Craig Jenkins of Vulture wrote about the wave of violence of new rappers, citing Tay-K, Bobby Shmurda, and XXXTentacion as artists that have rose to prominence not in spite of, but perhaps because of, the reality depicted in their music,

“Would Tay-K’s song, or incarcerated New York rhymer Bobby Shmurda’s shoot-em-up anthem ‘Hot Nigga,’ connect if every word didn’t feel lived? Would XXXTentacion’s mix of speaker-busting punk-rap and sad-sack campfire songs ring true if he seemed at all concerned for his own well-being?”

Is “The Race” good because it’s good or because it’s fucking wild that Tay-K wrote a song and recorded a video while on the run from authorities for capital murder charges? It’s an interesting question, one that doesn’t have a clear answer.

But there are young rappers accruing millions in views and streams without capital murder charges.

Lil Pump, a 17-year-old Broward County, Florida native with rainbow colored dreads, braces, and an omnipresent lean cup, has become emblematic of the debates over new school vs. old school.

“Gucci Gang”, the single off his debut self-titled album, has 75 million streams on Spotify and the accompanying video has 40 million views on YouTube after one week.

Lil Pump’s style is characterized by his minimalist boasts and putdowns, “My lean cost more than your rent/ Your mom still live in a tent.” Again, Lil Pump is not Big L.

But his music deserves, if not demands, the attention of hip-hop listeners, or at least hip-hop listeners that are interested in seeing the direction the music is headed.

The lo-fi beats and brief, punchline-riddled tracks (the longest song on Lil Pump is 3 minutes and 19 seconds) have become the style du jour for SoundCloud rappers on the come up.

The blown out drums of Lil Pump and Smokepurpp’s “Smoke My Dope” are not because of a lack of recording equipment, it’s an aesthetic, one that’s become pervasive in the Xanax-laden world of SoundCloud rap (this sound was perhaps most prominently seen on XXXTentacion’s “Look At Me”, but I have not the energy to write about that dude, so that’s that).

Smokepurpp’s “Audi”, on which Lil Pump’s right-hand man raps “I don’t want friends I want Audis”, is another study in the lo-fi lean rap of South Florida.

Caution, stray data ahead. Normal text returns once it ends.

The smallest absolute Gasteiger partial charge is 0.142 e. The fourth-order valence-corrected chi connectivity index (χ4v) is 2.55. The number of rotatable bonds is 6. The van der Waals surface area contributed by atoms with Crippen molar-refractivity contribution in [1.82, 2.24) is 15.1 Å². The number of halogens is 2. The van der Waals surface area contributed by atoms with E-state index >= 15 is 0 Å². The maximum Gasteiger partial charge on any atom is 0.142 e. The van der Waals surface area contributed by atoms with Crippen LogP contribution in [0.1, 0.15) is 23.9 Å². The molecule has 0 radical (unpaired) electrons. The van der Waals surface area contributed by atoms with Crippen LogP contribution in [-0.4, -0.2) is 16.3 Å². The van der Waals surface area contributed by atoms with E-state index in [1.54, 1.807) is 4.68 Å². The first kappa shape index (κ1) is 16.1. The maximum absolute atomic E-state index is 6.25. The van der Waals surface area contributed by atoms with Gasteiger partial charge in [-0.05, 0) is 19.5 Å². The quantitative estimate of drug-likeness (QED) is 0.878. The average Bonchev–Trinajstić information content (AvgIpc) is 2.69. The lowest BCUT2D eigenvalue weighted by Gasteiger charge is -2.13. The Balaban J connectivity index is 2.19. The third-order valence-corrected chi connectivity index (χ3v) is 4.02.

As well as former XXXTentacion associate Ski Mask The Slump God’s “Catch Me Outside” (Ski Mask, at 21, is the oldest rapper in this article).

This aesthetic may have been curated in South Florida, which has suddenly become a hotbed of young, angsty SoundCloud rappers over the last year or so, but it has travelled beyond the heat of Broward County to places like Birmingham, Alabama where 17-year-old YBN Nahmir has become a sensation after releasing the video for “Rubbin Off The Paint” in September.

The song begins with a sample of Spongebob Squarepants and then a brace-faced Nahmir raps to the camera while tenderly holding a pistol in his lap, “I up the chop and let it blow him, watch this bitch heat his face.”

Nahmir told The Fader last month that he was just a gamer kid posting on the internet but was inspired by Bay Area rappers, which explains how a kid from Birmingham, Alabama sounds like Mozzy,

“I’m tapped in with everybody from the Bay, Mozzy, all of them. I used to be on the internet a lot, so all my friends on the internet were from California. I was always around them [online], so I started to sound like them. I think that’s really why. Most of my friends that live in Birmingham, some of them are from Vallejo. I don’t really hang around people from Alabama for real, except for my cousins and them. I guess that’s what makes the big impact.”

The internet is a wild thing. It’s also the reason that rappers from places off rap’s beaten path, Arlington, Texas; Broward County, Florida; and Birmingham, Alabama have become sudden stars despite the fact that these are not typical hip-hop hotbeds.

Nahmir, for all his baby-faced, posturing, told The Fader he just wants to help his mom and family get out of Birmingham,